Four FLAGS for a productive Reader
Those who have a natural attraction to reading, are indeed lucky! But not all of us, lucky bookworms, are being productive in our reading. Quite often, this very attraction turns us into blind puppies that can easily consume book after book and yet struggle to form a good understanding of what those books were about.
When time to leave a comment on the book comes, unproductive reader tends to skip it.
What being a productive reader means?
It means a consistent reading. Of course! But it also means paying attention and being present, while holding a book in your hands. I know from personal experience, how alluring idea to just dive in a book and eat it like a creamy slice of cake with one bite is. I’ve been there, I’ve done that. BUT… It’s like one-night stand—not romantic, not safe, and not practical.
Productive reader is also able to process the read material in a way that helps his/her knowledge in a particular subject to expand.
Now, I have four FLAGS for you to follow that will help you to stay in shape as a reader and control your unsuitable bookworm’s appetite for reading in check.
Four flags of a productive reading
Making notes can be especially useful in reading non-fiction. Gather some key words that will serve as an orientation for you to recall the most important chunks of information later. The only thing here to remember is, don’t just mindlessly copy write the sentences from the book. Try your own language to pinpoint the main ideas. After all, copy writing is not practical and severely boring!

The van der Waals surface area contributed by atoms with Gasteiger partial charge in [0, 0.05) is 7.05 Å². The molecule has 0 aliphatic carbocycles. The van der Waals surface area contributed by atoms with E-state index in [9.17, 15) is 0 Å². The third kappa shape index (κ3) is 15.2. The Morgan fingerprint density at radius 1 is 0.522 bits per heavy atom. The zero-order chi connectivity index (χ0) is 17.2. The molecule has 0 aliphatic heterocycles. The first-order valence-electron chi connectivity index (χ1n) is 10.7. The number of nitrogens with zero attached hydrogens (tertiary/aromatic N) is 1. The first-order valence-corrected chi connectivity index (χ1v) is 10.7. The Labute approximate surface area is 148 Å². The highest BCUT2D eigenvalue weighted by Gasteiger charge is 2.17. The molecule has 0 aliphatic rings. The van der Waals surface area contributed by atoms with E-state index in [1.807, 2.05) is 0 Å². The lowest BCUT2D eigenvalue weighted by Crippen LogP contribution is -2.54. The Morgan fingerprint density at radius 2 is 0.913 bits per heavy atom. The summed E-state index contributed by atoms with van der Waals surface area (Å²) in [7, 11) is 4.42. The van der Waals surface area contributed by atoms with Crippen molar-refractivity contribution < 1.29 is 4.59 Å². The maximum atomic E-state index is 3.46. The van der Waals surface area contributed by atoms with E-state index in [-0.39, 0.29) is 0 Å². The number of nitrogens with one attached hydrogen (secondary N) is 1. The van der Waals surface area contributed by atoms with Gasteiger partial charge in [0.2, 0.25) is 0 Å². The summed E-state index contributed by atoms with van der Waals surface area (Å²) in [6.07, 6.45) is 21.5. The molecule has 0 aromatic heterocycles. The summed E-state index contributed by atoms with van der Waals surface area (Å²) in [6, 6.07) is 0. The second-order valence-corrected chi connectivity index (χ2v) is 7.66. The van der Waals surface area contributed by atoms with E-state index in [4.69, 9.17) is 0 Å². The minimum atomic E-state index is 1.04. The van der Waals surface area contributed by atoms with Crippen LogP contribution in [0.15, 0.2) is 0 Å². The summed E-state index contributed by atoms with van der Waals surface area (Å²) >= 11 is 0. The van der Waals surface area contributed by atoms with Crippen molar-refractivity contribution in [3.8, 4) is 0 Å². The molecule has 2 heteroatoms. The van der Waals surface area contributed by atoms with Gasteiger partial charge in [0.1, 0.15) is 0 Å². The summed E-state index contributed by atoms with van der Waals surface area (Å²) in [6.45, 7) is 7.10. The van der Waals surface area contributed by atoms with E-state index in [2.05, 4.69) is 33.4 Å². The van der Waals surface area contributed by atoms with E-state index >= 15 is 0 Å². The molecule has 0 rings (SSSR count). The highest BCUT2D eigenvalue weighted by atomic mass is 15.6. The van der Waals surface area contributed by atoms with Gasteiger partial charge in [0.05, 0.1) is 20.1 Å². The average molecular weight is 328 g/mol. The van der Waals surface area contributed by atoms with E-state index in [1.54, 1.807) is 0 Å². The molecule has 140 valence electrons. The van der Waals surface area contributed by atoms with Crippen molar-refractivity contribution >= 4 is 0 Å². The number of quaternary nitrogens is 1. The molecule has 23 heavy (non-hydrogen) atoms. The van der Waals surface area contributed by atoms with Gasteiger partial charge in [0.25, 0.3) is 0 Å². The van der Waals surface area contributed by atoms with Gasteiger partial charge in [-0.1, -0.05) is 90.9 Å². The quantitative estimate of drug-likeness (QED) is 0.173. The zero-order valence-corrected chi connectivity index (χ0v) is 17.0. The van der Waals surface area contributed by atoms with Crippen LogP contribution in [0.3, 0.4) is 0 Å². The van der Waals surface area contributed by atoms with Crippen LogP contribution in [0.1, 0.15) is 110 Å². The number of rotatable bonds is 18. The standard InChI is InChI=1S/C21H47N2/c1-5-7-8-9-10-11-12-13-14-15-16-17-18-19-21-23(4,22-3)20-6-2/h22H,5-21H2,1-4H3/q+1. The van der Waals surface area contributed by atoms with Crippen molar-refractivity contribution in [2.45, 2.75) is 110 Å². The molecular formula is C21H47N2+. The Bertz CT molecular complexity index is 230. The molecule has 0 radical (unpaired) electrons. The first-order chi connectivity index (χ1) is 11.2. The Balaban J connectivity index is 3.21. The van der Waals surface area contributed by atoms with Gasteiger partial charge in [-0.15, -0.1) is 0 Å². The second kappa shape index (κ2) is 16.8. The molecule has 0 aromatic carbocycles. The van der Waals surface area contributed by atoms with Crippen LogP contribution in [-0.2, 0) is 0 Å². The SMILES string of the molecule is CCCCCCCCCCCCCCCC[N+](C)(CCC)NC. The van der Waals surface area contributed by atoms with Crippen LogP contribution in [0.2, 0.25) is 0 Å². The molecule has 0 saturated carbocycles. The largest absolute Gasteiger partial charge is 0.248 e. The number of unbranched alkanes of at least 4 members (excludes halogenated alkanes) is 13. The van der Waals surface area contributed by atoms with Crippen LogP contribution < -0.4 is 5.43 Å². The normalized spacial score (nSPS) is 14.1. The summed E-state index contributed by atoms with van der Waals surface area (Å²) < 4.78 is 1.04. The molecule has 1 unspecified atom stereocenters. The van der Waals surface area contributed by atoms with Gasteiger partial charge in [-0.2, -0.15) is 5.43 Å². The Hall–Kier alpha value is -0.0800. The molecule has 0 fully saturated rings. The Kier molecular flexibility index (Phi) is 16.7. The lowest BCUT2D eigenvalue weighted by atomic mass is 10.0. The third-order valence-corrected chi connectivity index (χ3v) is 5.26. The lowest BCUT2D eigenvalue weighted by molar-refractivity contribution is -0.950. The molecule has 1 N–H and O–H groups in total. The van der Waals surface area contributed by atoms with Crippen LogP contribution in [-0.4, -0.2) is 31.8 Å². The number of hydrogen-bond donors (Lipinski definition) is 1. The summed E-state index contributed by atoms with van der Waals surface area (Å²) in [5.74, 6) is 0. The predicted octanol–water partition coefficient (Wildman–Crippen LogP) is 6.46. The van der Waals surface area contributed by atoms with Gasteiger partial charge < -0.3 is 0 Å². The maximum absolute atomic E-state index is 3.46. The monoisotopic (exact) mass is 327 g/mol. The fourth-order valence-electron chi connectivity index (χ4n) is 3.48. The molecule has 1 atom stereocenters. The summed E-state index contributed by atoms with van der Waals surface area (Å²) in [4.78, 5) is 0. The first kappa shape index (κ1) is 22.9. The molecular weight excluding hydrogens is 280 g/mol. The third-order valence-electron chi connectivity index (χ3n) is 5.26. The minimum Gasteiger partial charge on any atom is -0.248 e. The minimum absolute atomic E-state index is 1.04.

Writing short essay is a great way to propel your thinking gears and therefore, broaden your understanding of the read material. This will help you to connect your opinion with that of the author' and maybe even open some new concepts for yourself.
But writing essay is not the only way to think on paper. For fiction, you can write a review or dedicate a page in your journal.
Thankfully, it’s not a problem these days. Tweet about the book you’re currently reading and you’ll surely find someone who has either already read it, or is reading it now, or plans to read it soon. You can have a lovely discussion that will increase your status as a productive reader a notch or two.
Make conscious choices
I agree, we read for fun, most of the time picking up books with alluring covers and itching to know what kind of story waits for us behind it. But please, be conscious in your choice. There are millions of great books (I would say any book is great in its own way), but even the most experienced and enthusiastic bookworms would not be able to read them all.
As they say, some books are meant for you, and your job is to find which ones are exactly. Don’t rush after quantity. It’s not about how many books you’ve read but what you’ve learned from those you had.
These four simple in following FLAGS will garantee your productivity as a reader and help to take away the very gold from any book you read.